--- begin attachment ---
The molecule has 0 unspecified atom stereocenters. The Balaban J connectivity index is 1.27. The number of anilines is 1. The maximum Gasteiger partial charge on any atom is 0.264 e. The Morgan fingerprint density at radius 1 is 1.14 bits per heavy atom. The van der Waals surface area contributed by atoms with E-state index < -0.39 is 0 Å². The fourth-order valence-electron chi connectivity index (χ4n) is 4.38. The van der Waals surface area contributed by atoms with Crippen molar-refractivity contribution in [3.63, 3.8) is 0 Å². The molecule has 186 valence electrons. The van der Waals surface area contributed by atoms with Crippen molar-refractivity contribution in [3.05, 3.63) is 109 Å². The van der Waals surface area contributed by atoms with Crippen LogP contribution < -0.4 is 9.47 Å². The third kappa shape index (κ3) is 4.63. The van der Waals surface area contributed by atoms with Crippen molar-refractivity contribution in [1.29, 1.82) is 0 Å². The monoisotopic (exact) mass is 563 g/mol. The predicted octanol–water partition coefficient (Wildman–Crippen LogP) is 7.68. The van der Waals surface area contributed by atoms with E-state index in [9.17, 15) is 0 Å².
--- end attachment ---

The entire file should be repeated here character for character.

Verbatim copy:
The molecule has 0 unspecified atom stereocenters. The Balaban J connectivity index is 1.27. The number of anilines is 1. The maximum Gasteiger partial charge on any atom is 0.264 e. The Morgan fingerprint density at radius 1 is 1.14 bits per heavy atom. The van der Waals surface area contributed by atoms with E-state index < -0.39 is 0 Å². The fourth-order valence-electron chi connectivity index (χ4n) is 4.38. The van der Waals surface area contributed by atoms with Crippen molar-refractivity contribution in [3.63, 3.8) is 0 Å². The molecule has 186 valence electrons. The van der Waals surface area contributed by atoms with Crippen molar-refractivity contribution in [3.05, 3.63) is 109 Å². The van der Waals surface area contributed by atoms with Crippen LogP contribution < -0.4 is 9.47 Å². The third kappa shape index (κ3) is 4.63. The van der Waals surface area contributed by atoms with Crippen molar-refractivity contribution in [1.29, 1.82) is 0 Å². The monoisotopic (exact) mass is 563 g/mol. The predicted octanol–water partition coefficient (Wildman–Crippen LogP) is 7.68. The van der Waals surface area contributed by atoms with E-state index in [9.17, 15) is 0 Å².